Mike Donovan (Marc Singer), a hunky cameraman, had his own misgivings about the aliens, but once he observed the visitors literally shedding their skins, revealing that that they were not human at all, but rather, nothing more than reptilian looking aliens, his misgivings were reinforced. Mike also discovered that they meant mankind harm and were hell-bent of the conquest of Earth and divestiture of one of Earth's most important natural resources without which humans cannot live.
Mike joined the resistance, headed by beautiful medical doctor, Julie Parish (Faye Grant). As the underground resistance battled the visitors, many humans were still convinced that the visitors were benevolent and being misjudged by these so-called freedom fighters.
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Sure, a bold and sweeping statement. Also, utterly true. Television viewers of 1984 had never seen anything like V, and anyone who has seen it would agree that there's been nothing made since to even remotely touch it in terms of sheer entertainment.
V: The Final Battle consisted of the last three 2-hour installments of the series, preceded by the first two installments of V aired the previous year. Aliens have finally arrived on Earth, looking like us and posing as friends to all mankind while their motherships hover menacingly over every major city of the world. But cameraman Mike Donovan infiltrates the Los Angeles mothership and makes an astounding discovery: the benevolent "Visitors" are actually reptiles in disguise, intent on harvesting all of the natural resources of the planet, which includes tapping us humans as a food source! Donovan joins up with a rag-tag resistance movement led by Julie Parish, and together they lead their fugitive band in the overthrow of alien tyranny.
Like any great work of SF, V hits a lot of hot-button social issues, including abortion, inter-racial relationships and tolerance, and cultish brainwashing. And the allegory of the Visitor infiltration of our world to the rise of Naziism in 30's Europe is hard to miss. Right down to the Visitor insignia, a sort of high-tech update of the Swaztika, as well as scenes with truckloads of confused humans being transported in the middle of the night to Visitor "processing" plants. Joining with the social commentary is a fine and able cast, led by "Beastmaster" Marc Singer as the independant Donovan and Faye Grant as the tough yet fragile resistance leader Parish.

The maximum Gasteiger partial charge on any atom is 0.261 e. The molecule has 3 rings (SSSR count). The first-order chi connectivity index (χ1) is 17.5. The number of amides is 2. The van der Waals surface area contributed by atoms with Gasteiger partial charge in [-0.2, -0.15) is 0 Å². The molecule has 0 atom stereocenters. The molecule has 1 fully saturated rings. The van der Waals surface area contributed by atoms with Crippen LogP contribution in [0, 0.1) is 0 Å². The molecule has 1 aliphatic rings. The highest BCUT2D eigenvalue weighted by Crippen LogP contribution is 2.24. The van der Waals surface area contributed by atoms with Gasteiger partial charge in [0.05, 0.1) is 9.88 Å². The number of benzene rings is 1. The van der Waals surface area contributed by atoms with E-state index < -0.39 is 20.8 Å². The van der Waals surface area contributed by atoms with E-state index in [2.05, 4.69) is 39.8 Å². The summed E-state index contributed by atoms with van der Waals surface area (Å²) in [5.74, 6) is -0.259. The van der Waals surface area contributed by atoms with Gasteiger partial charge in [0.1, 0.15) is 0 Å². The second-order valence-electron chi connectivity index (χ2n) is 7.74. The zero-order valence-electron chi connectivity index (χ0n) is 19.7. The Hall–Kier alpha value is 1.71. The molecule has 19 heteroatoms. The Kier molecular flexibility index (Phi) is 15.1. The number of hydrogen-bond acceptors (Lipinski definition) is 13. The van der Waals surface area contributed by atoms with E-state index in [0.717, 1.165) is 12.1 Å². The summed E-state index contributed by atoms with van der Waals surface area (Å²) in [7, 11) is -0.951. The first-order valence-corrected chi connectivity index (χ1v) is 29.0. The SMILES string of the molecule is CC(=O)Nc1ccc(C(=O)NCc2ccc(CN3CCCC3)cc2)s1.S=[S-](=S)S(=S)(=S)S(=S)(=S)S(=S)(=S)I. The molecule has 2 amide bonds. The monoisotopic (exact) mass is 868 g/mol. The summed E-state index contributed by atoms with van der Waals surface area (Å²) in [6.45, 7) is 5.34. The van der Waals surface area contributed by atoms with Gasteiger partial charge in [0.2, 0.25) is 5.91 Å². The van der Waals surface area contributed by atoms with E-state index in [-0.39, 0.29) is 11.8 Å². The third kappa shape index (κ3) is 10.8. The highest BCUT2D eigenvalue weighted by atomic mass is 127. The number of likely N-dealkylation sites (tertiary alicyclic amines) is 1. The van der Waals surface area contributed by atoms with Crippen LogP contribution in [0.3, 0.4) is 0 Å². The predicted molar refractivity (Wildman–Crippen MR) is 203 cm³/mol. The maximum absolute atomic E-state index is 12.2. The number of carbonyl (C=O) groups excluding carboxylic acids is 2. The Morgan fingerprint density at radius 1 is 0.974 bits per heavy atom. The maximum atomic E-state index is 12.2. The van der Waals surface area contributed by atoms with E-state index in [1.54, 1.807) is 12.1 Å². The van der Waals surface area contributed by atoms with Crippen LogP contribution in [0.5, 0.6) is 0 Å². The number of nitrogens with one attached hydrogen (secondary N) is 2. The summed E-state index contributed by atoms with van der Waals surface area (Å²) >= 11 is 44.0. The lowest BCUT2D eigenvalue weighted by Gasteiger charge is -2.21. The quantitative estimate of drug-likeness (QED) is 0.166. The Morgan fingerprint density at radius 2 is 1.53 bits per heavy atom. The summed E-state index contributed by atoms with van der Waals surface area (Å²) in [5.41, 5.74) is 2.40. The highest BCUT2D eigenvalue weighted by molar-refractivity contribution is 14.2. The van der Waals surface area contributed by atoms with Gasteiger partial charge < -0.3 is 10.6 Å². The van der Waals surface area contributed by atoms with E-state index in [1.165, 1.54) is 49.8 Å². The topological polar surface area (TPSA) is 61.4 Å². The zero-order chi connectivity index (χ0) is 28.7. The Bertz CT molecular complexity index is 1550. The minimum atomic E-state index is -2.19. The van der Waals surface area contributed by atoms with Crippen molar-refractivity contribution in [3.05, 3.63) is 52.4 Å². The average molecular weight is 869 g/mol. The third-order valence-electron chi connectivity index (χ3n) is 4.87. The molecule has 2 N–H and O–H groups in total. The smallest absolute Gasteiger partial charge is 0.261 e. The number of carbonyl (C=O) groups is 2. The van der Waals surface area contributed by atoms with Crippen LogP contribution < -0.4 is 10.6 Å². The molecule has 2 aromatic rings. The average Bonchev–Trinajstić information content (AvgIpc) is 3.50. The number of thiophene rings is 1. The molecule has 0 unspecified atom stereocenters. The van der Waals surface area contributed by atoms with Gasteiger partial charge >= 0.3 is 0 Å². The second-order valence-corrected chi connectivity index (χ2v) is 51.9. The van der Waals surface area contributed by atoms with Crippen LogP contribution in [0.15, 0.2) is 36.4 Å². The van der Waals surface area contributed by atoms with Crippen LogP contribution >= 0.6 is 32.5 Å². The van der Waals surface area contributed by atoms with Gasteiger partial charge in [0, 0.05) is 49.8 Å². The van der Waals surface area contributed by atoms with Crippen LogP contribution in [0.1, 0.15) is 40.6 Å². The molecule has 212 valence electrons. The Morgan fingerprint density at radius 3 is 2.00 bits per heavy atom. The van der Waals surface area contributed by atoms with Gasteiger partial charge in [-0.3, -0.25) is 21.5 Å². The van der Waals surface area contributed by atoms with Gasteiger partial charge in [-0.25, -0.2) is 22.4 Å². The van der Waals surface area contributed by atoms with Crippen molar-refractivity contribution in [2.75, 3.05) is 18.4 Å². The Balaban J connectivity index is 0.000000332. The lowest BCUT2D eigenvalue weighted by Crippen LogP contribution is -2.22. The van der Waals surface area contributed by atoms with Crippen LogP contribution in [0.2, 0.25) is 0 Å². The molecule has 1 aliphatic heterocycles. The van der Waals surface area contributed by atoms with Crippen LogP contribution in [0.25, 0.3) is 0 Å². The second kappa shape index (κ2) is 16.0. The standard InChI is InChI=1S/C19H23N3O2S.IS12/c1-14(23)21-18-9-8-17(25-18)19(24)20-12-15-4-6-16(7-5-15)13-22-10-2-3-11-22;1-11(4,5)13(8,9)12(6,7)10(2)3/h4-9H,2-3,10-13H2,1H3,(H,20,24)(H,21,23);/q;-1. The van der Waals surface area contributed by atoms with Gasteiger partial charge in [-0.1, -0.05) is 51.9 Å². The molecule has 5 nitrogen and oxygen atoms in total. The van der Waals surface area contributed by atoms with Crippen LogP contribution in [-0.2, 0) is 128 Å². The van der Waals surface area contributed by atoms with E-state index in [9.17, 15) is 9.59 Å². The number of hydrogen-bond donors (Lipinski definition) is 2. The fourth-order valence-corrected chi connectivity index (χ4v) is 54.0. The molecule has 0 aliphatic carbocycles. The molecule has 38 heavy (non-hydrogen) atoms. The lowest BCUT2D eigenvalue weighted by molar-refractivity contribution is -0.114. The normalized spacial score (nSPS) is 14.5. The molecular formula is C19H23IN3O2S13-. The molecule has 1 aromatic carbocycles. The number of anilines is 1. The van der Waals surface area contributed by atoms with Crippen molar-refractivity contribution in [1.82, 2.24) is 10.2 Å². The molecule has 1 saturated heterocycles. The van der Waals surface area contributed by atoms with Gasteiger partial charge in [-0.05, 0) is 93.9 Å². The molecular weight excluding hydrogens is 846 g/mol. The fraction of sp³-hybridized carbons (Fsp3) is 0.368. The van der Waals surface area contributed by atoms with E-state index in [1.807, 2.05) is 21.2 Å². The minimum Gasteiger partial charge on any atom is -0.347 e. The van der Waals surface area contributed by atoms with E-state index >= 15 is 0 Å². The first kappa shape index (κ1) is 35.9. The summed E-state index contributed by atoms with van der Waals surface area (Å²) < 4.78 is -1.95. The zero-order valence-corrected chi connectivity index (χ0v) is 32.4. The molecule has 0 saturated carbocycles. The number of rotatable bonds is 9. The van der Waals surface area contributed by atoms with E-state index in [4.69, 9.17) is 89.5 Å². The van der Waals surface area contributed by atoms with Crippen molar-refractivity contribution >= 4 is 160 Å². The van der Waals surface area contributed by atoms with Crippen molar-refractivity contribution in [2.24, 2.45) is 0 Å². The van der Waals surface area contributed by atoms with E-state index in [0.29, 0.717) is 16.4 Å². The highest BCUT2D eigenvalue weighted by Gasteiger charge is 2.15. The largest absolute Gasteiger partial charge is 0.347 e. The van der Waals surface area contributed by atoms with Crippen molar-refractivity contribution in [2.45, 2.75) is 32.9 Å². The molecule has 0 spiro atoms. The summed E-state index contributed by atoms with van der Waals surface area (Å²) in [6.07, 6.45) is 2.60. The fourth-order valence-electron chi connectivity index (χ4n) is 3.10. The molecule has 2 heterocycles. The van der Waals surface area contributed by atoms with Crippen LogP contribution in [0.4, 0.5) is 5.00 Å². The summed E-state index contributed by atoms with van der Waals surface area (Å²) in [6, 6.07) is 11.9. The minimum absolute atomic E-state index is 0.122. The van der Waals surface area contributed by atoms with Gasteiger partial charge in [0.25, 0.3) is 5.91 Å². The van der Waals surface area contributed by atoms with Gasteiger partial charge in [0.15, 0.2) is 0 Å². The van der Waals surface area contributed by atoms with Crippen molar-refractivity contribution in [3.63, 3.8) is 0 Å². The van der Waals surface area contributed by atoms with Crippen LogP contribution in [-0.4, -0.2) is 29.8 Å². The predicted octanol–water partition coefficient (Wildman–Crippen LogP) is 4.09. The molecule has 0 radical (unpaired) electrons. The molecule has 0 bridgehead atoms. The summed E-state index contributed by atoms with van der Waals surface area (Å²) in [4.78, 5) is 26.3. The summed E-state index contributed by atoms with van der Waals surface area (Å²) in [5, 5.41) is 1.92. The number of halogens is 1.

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Format: VHS Tape
1984's 3-part miniseries "V: The Final Battle" more or less picks up where Kenneth Johnson's imaginative "V" left off. As with all network-mandated sequels, this installment is a far weaker story and lacks the "you are there" realism of the original. Johnson's absence from the project is the single greatest loss. The first miniseries was a brilliant homage to freedom fighters throughout history. Unfortunately the sequel has lost sight of its own origins: the allegories to the rise of Nazi fascism are only briefly touched upon in throwaway lines in part 1, and are completely abandoned by part 3. By then, even though the element of a Visitor "ultimate weapon" is injected into the plot, the story has become less about saving humanity than it is about a grudge match between Diana and Mike Donovan. A clue to the weaker storyline might be in the opening credits: this installment lists seven different writers!
To synopsize: several months have now passed since the conclusion of the original series, and the Visitors are now firmly in control of human society, rounding up humans under various pretexts for "processing" into food shipments to the mother ships. The underground resistance hasn't had much success opposing them --far from the triumphant ending of the last chapter, the L.A.-based rebels are being rebuffed at almost every turn by superior alien firepower and body armor. The resistance comes up with a daring plan to "expose" John on international television. Most of Part 1 revolves around the staging of this plan, which is carried off brilliantly but ends with Julie's capture. In Part 2 the Visitors discover resistance headquarters and stage a counterattack, but the rebels are able to flee thanks to the timely help of an old adversary of Donovan's.